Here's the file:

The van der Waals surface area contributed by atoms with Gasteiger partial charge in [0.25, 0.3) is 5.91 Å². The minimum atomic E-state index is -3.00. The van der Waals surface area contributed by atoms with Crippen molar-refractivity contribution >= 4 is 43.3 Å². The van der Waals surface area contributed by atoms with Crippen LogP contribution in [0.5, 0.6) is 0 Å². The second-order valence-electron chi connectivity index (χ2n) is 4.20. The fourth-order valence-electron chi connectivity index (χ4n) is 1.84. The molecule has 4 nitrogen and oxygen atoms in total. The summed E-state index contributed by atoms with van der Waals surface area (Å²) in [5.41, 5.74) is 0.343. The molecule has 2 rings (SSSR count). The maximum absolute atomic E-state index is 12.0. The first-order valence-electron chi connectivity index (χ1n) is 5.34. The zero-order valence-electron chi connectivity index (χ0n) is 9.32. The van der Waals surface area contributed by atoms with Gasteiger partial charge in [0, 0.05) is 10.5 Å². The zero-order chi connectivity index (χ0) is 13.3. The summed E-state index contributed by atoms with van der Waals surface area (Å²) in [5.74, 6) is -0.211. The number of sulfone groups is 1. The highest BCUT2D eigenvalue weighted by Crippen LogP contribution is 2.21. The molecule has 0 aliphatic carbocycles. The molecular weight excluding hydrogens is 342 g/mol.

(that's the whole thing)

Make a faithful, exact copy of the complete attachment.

The van der Waals surface area contributed by atoms with Gasteiger partial charge in [0.25, 0.3) is 5.91 Å². The minimum atomic E-state index is -3.00. The van der Waals surface area contributed by atoms with Crippen molar-refractivity contribution >= 4 is 43.3 Å². The van der Waals surface area contributed by atoms with Crippen LogP contribution in [0.5, 0.6) is 0 Å². The second-order valence-electron chi connectivity index (χ2n) is 4.20. The fourth-order valence-electron chi connectivity index (χ4n) is 1.84. The molecule has 4 nitrogen and oxygen atoms in total. The summed E-state index contributed by atoms with van der Waals surface area (Å²) in [5.41, 5.74) is 0.343. The molecule has 2 rings (SSSR count). The maximum absolute atomic E-state index is 12.0. The first-order valence-electron chi connectivity index (χ1n) is 5.34. The zero-order valence-electron chi connectivity index (χ0n) is 9.32. The van der Waals surface area contributed by atoms with Gasteiger partial charge in [0, 0.05) is 10.5 Å². The zero-order chi connectivity index (χ0) is 13.3. The summed E-state index contributed by atoms with van der Waals surface area (Å²) in [5.74, 6) is -0.211. The number of sulfone groups is 1. The highest BCUT2D eigenvalue weighted by Crippen LogP contribution is 2.21. The molecule has 0 aliphatic carbocycles. The molecular weight excluding hydrogens is 342 g/mol.